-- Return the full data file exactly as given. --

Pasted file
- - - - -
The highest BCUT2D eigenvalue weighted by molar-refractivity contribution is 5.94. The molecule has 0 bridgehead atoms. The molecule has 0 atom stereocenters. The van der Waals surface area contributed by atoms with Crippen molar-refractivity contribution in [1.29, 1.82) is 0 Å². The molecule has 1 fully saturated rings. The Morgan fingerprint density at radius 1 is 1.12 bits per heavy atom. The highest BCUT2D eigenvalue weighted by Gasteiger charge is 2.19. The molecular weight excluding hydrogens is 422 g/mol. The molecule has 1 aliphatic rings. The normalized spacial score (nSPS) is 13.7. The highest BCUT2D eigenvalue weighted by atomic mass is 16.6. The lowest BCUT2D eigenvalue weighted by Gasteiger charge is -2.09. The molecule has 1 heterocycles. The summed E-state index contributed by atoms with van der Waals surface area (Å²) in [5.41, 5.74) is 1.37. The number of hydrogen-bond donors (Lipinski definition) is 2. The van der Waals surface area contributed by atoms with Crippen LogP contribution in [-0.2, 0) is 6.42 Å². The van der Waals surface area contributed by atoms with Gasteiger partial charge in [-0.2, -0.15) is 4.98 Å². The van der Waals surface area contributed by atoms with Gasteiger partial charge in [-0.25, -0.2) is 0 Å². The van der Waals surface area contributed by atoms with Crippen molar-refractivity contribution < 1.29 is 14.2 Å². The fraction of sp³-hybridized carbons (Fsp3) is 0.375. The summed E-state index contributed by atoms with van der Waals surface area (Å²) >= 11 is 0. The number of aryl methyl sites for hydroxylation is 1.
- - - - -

The highest BCUT2D eigenvalue weighted by molar-refractivity contribution is 5.94. The molecule has 0 bridgehead atoms. The molecule has 0 atom stereocenters. The van der Waals surface area contributed by atoms with Crippen molar-refractivity contribution in [1.29, 1.82) is 0 Å². The molecule has 1 fully saturated rings. The Morgan fingerprint density at radius 1 is 1.12 bits per heavy atom. The highest BCUT2D eigenvalue weighted by Gasteiger charge is 2.19. The molecular weight excluding hydrogens is 422 g/mol. The molecule has 1 aliphatic rings. The normalized spacial score (nSPS) is 13.7. The highest BCUT2D eigenvalue weighted by atomic mass is 16.6. The lowest BCUT2D eigenvalue weighted by Gasteiger charge is -2.09. The molecule has 1 heterocycles. The summed E-state index contributed by atoms with van der Waals surface area (Å²) in [5.41, 5.74) is 1.37. The number of hydrogen-bond donors (Lipinski definition) is 2. The van der Waals surface area contributed by atoms with Crippen LogP contribution in [-0.2, 0) is 6.42 Å². The van der Waals surface area contributed by atoms with Gasteiger partial charge in [-0.2, -0.15) is 4.98 Å². The van der Waals surface area contributed by atoms with Gasteiger partial charge in [-0.25, -0.2) is 0 Å². The van der Waals surface area contributed by atoms with Crippen molar-refractivity contribution < 1.29 is 14.2 Å². The fraction of sp³-hybridized carbons (Fsp3) is 0.375. The summed E-state index contributed by atoms with van der Waals surface area (Å²) >= 11 is 0. The number of aryl methyl sites for hydroxylation is 1.